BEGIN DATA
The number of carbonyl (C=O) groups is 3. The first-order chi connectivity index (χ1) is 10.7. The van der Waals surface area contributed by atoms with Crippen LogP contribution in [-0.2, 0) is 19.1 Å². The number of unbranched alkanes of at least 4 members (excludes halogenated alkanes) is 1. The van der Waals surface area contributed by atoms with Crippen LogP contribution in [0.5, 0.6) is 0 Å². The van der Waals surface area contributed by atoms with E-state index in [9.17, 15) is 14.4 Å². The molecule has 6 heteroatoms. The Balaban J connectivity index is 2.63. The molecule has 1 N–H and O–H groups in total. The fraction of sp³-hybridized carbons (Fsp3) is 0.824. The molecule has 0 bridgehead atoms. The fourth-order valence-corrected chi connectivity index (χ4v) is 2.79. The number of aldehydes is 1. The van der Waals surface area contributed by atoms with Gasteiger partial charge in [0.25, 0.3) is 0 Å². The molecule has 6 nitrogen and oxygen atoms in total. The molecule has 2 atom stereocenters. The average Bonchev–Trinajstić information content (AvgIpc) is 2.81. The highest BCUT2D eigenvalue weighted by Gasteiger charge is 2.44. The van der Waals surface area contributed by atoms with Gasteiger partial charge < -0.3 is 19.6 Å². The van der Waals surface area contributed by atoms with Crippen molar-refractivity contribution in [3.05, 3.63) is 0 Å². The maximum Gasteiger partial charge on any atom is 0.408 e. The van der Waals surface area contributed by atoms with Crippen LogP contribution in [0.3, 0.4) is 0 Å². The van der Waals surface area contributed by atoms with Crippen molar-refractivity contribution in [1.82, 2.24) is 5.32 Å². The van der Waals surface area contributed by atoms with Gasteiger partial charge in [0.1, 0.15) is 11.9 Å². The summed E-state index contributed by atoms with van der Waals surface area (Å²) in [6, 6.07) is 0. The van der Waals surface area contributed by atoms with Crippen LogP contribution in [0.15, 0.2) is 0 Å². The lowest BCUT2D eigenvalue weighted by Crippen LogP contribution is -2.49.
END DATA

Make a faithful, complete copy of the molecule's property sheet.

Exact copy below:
The number of carbonyl (C=O) groups is 3. The first-order chi connectivity index (χ1) is 10.7. The van der Waals surface area contributed by atoms with Crippen LogP contribution in [-0.2, 0) is 19.1 Å². The number of unbranched alkanes of at least 4 members (excludes halogenated alkanes) is 1. The van der Waals surface area contributed by atoms with Crippen LogP contribution in [0.5, 0.6) is 0 Å². The van der Waals surface area contributed by atoms with E-state index in [9.17, 15) is 14.4 Å². The molecule has 6 heteroatoms. The Balaban J connectivity index is 2.63. The molecule has 1 N–H and O–H groups in total. The fraction of sp³-hybridized carbons (Fsp3) is 0.824. The molecule has 0 bridgehead atoms. The fourth-order valence-corrected chi connectivity index (χ4v) is 2.79. The number of aldehydes is 1. The van der Waals surface area contributed by atoms with Gasteiger partial charge in [0.25, 0.3) is 0 Å². The molecule has 6 nitrogen and oxygen atoms in total. The molecule has 2 atom stereocenters. The average Bonchev–Trinajstić information content (AvgIpc) is 2.81. The highest BCUT2D eigenvalue weighted by Gasteiger charge is 2.44. The van der Waals surface area contributed by atoms with Gasteiger partial charge < -0.3 is 19.6 Å². The van der Waals surface area contributed by atoms with Crippen molar-refractivity contribution in [3.05, 3.63) is 0 Å². The maximum Gasteiger partial charge on any atom is 0.408 e. The van der Waals surface area contributed by atoms with Crippen LogP contribution in [0.3, 0.4) is 0 Å². The van der Waals surface area contributed by atoms with Crippen molar-refractivity contribution in [1.82, 2.24) is 5.32 Å². The van der Waals surface area contributed by atoms with Gasteiger partial charge in [0.1, 0.15) is 11.9 Å². The summed E-state index contributed by atoms with van der Waals surface area (Å²) in [6, 6.07) is 0. The van der Waals surface area contributed by atoms with Crippen LogP contribution in [0.15, 0.2) is 0 Å². The lowest BCUT2D eigenvalue weighted by Crippen LogP contribution is -2.49.